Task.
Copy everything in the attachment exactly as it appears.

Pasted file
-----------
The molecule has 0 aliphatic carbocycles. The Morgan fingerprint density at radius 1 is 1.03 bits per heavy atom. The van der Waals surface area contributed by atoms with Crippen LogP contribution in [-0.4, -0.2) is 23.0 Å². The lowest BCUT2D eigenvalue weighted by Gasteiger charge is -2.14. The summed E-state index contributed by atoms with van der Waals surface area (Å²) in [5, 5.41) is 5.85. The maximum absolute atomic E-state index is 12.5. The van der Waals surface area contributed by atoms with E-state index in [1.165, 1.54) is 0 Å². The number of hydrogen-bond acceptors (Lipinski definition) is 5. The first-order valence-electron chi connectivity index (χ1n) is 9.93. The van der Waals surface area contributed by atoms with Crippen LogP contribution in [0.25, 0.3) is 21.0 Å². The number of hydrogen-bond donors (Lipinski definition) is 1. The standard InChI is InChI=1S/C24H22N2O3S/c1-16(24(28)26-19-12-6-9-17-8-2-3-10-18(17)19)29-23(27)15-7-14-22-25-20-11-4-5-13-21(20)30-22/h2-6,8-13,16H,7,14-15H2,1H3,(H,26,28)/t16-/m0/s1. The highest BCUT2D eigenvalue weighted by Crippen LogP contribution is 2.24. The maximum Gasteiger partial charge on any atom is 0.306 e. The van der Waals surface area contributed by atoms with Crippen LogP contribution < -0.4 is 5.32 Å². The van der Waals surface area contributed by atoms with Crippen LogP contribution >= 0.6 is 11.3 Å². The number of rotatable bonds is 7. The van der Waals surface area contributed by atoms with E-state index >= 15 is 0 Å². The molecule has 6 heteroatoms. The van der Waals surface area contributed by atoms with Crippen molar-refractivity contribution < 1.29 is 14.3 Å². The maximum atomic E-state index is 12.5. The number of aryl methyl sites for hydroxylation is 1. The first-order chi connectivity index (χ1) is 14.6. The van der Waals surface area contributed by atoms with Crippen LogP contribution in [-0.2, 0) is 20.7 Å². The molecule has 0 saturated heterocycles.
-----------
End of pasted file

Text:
The molecule has 0 aliphatic carbocycles. The Morgan fingerprint density at radius 1 is 1.03 bits per heavy atom. The van der Waals surface area contributed by atoms with Crippen LogP contribution in [-0.4, -0.2) is 23.0 Å². The lowest BCUT2D eigenvalue weighted by Gasteiger charge is -2.14. The summed E-state index contributed by atoms with van der Waals surface area (Å²) in [5, 5.41) is 5.85. The maximum absolute atomic E-state index is 12.5. The van der Waals surface area contributed by atoms with E-state index in [1.165, 1.54) is 0 Å². The number of hydrogen-bond acceptors (Lipinski definition) is 5. The first-order valence-electron chi connectivity index (χ1n) is 9.93. The van der Waals surface area contributed by atoms with Crippen LogP contribution in [0.25, 0.3) is 21.0 Å². The number of hydrogen-bond donors (Lipinski definition) is 1. The standard InChI is InChI=1S/C24H22N2O3S/c1-16(24(28)26-19-12-6-9-17-8-2-3-10-18(17)19)29-23(27)15-7-14-22-25-20-11-4-5-13-21(20)30-22/h2-6,8-13,16H,7,14-15H2,1H3,(H,26,28)/t16-/m0/s1. The highest BCUT2D eigenvalue weighted by Crippen LogP contribution is 2.24. The maximum Gasteiger partial charge on any atom is 0.306 e. The van der Waals surface area contributed by atoms with Crippen LogP contribution < -0.4 is 5.32 Å². The van der Waals surface area contributed by atoms with Crippen LogP contribution >= 0.6 is 11.3 Å². The number of rotatable bonds is 7. The van der Waals surface area contributed by atoms with E-state index >= 15 is 0 Å². The molecule has 6 heteroatoms. The van der Waals surface area contributed by atoms with Crippen molar-refractivity contribution < 1.29 is 14.3 Å². The maximum atomic E-state index is 12.5. The number of aryl methyl sites for hydroxylation is 1. The first-order chi connectivity index (χ1) is 14.6. The van der Waals surface area contributed by atoms with Crippen LogP contribution in [-0.2, 0) is 20.7 Å². The molecule has 0 saturated heterocycles.